Wedding photography digital files explained

Wedding photographers may include digital files with certain packages, charge extra for digital files, or not include them at all. This should be very clear on their pricing and packages page, or after you receive their price lists on request.

In this article I will explain what you should be looking for when considering or comparing the value of wedding photography digital files.

Firstly it is really important to understand exactly what you are comparing. Any wedding photographer who starts talking about digital files with a certain DPI (dots per inch) are either misinformed, or are not telling the whole picture.

The DPI setting of photos when exported as JPEGs into digital files has absolutely no bearing on the information and quality of the finished JPEG. The only thing that matters is pixels at the longest edge, and the underlying JPEG quality (or the relative amount of compression).

While you may not need 100% JPEG quality for every image in a practical sense, it is still better to have 100% JPEG quality than something less than this (especially if printing large artworks with subtle gradients in the skies).

DPI is only relevant when preparing and exporting a photo for printing at a specific final size (normally from Photoshop).

If you already have the digital files at the maximum resolution (pixels at the longest edge) and JPEG quality, then essentially you have the highest possible quality, and optimal digital files.

As the number of pixels is reduced during export by specifying a pixel size (of say 2000 pixels) you are getting a smaller file with less information, and this is of less value.

Professional photographers shoot with a wide range and variety of camera makes and models, all with different megapixel counts. While the megapixel count of your photographers camera is somewhat important, anything over 20 megapixels is probably more than enough. And in any case, if the photographer crops the image this size will reduce anyway from the maximum value.

What is really interesting is that the quality and sharpness of the lens being used can actually have a much greater impact on overall perceived sharpness than megapixels alone. So when comparing the quality of your digital files, you should in theory also compare the relative quality of the lenses being used (which isn’t really practical).

Personally I use only professional Canon L lenses and Sigma Art Series lenses (exclusively). I don’t compromise on lens quality and sharpness for my clients, and most professional photographers will also be using similar lenses, so that shouldn’t be a major factor.

You will no doubt be keeping your wedding digital files for a very long time indeed, perhaps forever as they are passed down generation to generation. It is vitally important when thinking about the resolution of future viewing technology (which is always going to improve) to get the maximum resolution digital files.

For my wedding clients I provide the digital files only at smaller resolutions (2000 and 3600 pixels) for the convenience factor (they are quicker to download). These are provided within 7-14 days.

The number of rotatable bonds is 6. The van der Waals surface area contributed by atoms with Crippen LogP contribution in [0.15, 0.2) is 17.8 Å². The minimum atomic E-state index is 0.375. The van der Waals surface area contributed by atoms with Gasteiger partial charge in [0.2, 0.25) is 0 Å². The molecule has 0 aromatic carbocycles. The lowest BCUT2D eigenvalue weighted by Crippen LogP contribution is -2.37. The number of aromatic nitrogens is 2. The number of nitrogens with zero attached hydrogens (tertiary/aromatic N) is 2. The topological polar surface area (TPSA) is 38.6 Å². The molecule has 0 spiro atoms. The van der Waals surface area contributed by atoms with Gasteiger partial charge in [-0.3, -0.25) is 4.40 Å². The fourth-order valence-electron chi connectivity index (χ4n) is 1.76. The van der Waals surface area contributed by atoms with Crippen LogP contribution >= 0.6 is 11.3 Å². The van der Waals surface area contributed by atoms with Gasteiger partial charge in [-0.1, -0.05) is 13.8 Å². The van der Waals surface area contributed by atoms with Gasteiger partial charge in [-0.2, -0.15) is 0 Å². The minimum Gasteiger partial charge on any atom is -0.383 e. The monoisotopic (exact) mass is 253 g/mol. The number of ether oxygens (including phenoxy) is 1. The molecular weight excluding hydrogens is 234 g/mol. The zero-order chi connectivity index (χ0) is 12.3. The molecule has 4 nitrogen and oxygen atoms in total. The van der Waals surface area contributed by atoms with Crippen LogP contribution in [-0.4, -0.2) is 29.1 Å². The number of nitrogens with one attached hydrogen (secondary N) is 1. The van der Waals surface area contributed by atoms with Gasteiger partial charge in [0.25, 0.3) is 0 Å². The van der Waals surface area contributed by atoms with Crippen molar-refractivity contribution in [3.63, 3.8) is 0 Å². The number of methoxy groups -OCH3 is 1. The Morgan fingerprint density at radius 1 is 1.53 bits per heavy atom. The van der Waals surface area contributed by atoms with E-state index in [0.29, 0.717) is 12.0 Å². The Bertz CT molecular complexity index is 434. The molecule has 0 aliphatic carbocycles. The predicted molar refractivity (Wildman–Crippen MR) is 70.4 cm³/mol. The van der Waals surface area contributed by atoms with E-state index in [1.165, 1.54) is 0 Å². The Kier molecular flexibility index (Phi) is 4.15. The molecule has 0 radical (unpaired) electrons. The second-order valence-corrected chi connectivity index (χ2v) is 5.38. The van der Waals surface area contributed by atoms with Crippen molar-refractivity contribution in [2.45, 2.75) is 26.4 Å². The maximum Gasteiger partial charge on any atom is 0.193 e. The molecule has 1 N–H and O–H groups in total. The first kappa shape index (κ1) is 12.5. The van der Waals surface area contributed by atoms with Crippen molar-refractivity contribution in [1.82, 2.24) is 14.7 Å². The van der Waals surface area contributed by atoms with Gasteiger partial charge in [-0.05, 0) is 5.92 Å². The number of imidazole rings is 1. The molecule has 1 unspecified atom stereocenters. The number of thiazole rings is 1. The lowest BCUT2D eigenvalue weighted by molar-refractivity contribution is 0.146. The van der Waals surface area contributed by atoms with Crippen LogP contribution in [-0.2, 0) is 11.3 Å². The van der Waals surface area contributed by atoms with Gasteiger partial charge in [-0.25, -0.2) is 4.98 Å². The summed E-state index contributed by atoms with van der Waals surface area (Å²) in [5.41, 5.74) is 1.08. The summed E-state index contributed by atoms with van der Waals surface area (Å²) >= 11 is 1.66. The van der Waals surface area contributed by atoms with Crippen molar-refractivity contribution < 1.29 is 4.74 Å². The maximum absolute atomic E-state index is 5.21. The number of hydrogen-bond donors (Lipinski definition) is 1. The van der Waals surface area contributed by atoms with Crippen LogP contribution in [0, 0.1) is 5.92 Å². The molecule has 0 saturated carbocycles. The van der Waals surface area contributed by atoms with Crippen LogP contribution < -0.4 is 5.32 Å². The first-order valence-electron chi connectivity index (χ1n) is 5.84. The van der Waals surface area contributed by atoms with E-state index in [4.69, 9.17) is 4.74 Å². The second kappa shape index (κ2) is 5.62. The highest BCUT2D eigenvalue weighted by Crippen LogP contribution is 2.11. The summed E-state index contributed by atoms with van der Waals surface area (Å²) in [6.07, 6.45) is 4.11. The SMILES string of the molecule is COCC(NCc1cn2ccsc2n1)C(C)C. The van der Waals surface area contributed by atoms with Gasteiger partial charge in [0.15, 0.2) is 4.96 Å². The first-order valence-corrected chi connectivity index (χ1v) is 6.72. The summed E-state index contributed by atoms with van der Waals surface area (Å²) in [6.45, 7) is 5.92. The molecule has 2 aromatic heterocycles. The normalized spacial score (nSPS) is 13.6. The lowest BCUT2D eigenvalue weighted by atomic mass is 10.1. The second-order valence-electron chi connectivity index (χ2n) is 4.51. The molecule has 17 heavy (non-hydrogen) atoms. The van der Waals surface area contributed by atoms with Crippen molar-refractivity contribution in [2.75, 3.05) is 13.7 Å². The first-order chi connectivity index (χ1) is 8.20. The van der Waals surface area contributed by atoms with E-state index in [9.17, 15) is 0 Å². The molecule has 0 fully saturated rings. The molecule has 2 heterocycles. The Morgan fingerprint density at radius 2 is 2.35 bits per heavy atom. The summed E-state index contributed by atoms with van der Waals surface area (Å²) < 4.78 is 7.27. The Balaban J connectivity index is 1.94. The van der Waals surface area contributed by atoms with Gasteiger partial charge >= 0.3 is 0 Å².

I also offer them at the maximum resolution (and JPEG quality) which makes them very impractical to email at about 15MB each photo, but these are as close to the digital negatives (blueprints) as you can get. They are not the raw files, that is a completely different topic, but in most cases you probably don’t need the raw files if the photographer has done their job editing them correctly.

Maximum resolution and JPEG quality digital files contain every pixel of information that the camera generated, and are what you should be looking for to archive and keep long term.

So when comparing digital file packages between photographers just focus on two things. The number of pixels at the longest edge (either a specific number or “maximum”) and the JPEG quality when exported (either a specific number such as 80% or 100%). In the case of JPEG quality, 100% is obviously the best quality!

Do not get confused by DPI because it doesn't matter, and do not worry about whether they are called “High Resolution” or not (because that is just a label and doesn’t actually mean much).

For photographers that don’t include digital files with their packages, it is important to know how much extra they charge for the digital files, and factor this into your pricing and package comparisons.

Photographers that do not offer digital files at all are normally those photographers that sell prints, canvasses and other artworks and very strongly believe in the value of printed photos and artworks.

Often however, if you are intending on purchasing prints and other artworks then these photographers will provide digital files once you spend over a specific amount (at no extra charge).

In conclusion, my recommendation to all couples is to ensure you do get digital files at maximum resolution and JPEG quality, and to factor this into pricing when comparing photographers.

One final thing to check is your actual printing rights. Do the digital files come with unlimited printing rights for you and all guests, or are they just for safekeeping? This might be buried in the fine print of the photographers contract, so make sure you can actually print from these digital files without extra costs or permission from the photographer as the copyright holder.

Chris Jack